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Title: Intelligent decision support systems for managing the diffusion of social computing in school-based ubiquitous learning
Authors: Sam, Caitlin 
Keywords: Economic inequalities;Social media applications;Ubiquitous learning (u-learning)
Issue Date: 6-Jan-2022
The past decade has seen an explosion in social media applications. Most adolescents in South
Africa have access to social media applications despite the country’s economic inequalities.
The drive for social media applications is important to enhance human connectedness. In
unprecedented times social computing can be utilised in school-based learning to benefit
learners. Climate change has propagated extreme weather patterns which has increased the
occurrence of natural disasters and diseases. The emergence of the novel Coronavirus resulted
in most countries implementing nation-wide forms of lockdown to curb the spread of infection.
Consequently, these adverse phenomena across the globe are disruptive to conventional schoolbased education. Ubiquitous learning (u-learning) relates to learning that occurs at any place
without time constraints. In some schools, u-learning has become a conventional learning
approach and pedagogy but there are various education and technology attributes that must be
addressed for the penetration of social computing in schools. Therefore, there is a need to guide
learners and school-based instructors on their preferences of digital access and social media
applications. The main aim of the study was to investigate social media-driven Intelligent
Decision Support Systems using live data, to assist instructors and learners manage the
diffusion of social computing in school-based ubiquitous learning. In pursuing this study, a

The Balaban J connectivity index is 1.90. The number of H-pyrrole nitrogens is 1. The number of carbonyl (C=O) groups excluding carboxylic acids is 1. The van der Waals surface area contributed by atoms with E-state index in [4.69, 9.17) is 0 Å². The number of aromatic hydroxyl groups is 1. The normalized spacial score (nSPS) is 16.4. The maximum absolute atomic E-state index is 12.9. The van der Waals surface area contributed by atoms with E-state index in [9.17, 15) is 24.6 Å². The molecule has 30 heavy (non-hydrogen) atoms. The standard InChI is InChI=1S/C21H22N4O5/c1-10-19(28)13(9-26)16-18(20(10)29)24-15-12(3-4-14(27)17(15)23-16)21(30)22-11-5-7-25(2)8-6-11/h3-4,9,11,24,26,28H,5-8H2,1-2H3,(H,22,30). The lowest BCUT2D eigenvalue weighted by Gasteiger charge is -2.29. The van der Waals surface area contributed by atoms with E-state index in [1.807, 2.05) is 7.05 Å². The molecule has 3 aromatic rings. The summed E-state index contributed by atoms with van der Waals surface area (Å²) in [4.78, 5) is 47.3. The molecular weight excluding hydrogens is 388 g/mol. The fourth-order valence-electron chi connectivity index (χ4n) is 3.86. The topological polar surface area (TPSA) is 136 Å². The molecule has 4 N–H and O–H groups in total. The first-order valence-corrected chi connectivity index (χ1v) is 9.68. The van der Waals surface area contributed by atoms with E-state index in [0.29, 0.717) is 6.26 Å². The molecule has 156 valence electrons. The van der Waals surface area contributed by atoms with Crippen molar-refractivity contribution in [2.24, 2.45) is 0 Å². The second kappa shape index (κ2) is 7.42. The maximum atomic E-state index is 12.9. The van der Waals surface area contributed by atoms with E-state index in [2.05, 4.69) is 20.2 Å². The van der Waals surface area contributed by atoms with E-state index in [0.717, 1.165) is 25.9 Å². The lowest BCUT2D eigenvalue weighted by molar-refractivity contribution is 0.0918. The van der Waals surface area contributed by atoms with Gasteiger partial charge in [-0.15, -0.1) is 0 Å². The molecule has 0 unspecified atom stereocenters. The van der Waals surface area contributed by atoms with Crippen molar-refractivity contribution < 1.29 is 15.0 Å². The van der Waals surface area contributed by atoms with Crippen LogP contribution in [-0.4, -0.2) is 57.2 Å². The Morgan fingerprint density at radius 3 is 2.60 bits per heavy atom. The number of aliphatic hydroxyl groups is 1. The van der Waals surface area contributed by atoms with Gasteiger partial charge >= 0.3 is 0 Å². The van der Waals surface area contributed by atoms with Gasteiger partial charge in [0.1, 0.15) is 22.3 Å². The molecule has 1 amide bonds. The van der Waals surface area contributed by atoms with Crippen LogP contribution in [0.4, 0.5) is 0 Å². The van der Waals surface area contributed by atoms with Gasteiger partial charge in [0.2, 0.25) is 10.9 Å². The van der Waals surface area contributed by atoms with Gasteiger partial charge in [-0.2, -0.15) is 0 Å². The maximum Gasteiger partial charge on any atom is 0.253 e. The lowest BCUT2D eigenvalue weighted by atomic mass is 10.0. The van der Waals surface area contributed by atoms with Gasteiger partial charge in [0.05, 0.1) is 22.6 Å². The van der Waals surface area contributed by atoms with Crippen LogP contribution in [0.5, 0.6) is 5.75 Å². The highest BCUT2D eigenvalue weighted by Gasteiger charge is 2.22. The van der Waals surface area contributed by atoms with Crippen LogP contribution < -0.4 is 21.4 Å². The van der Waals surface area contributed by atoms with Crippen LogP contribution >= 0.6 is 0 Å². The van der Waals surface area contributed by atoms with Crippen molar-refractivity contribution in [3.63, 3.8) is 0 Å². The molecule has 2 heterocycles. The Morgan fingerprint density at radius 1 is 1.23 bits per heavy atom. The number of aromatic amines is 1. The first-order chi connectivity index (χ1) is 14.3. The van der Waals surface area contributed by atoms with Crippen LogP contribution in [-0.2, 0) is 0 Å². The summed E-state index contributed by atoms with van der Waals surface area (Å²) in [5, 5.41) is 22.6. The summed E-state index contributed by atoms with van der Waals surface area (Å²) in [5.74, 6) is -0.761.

quantitative research methodology was used for the collection of data from learners and
instructors from the schools in the eThekwini Region, namely, Umlazi District and Pinetown
District of KwaZulu-Natal Province, South Africa. A survey was conducted to elicit data from
participants on their use of social computing for u-learning. The approximate target population
size was 129 421 individuals with a sample size of 384 participants. There were 260
respondents with an acceptable response rate of 67,71%. The study derived attributes for
ranking the social media applications and Principal Component Analysis which is an
unsupervised Machine Learning algorithm reduced the dimensionality of the attributes. The
multi-criteria decision-making algorithm, Fuzzy Technique of Order Preference Similarity
Ideal Solution was implemented to rank the social media applications in line with the
dimensionality reduced criteria based on the subjective decisions of expert decision makers.
Data Envelopment Analysis, another multi-criteria analysis method was utilised to score the
efficiency of the devices for u-learning. The results showed the most precise, mathematically
approved social media applications and devices that can support u-learning in schools. An
automated application based on research evidence using Intelligent Decision Support Systems
was designed as a research output.
A thesis submitted in fulfillment of the requirement for the Doctor of Philosophy in Information and Communications Technology, Durban University of Technology, Durban, South Africa, 2021.
Appears in Collections:Theses and dissertations (Accounting and Informatics)

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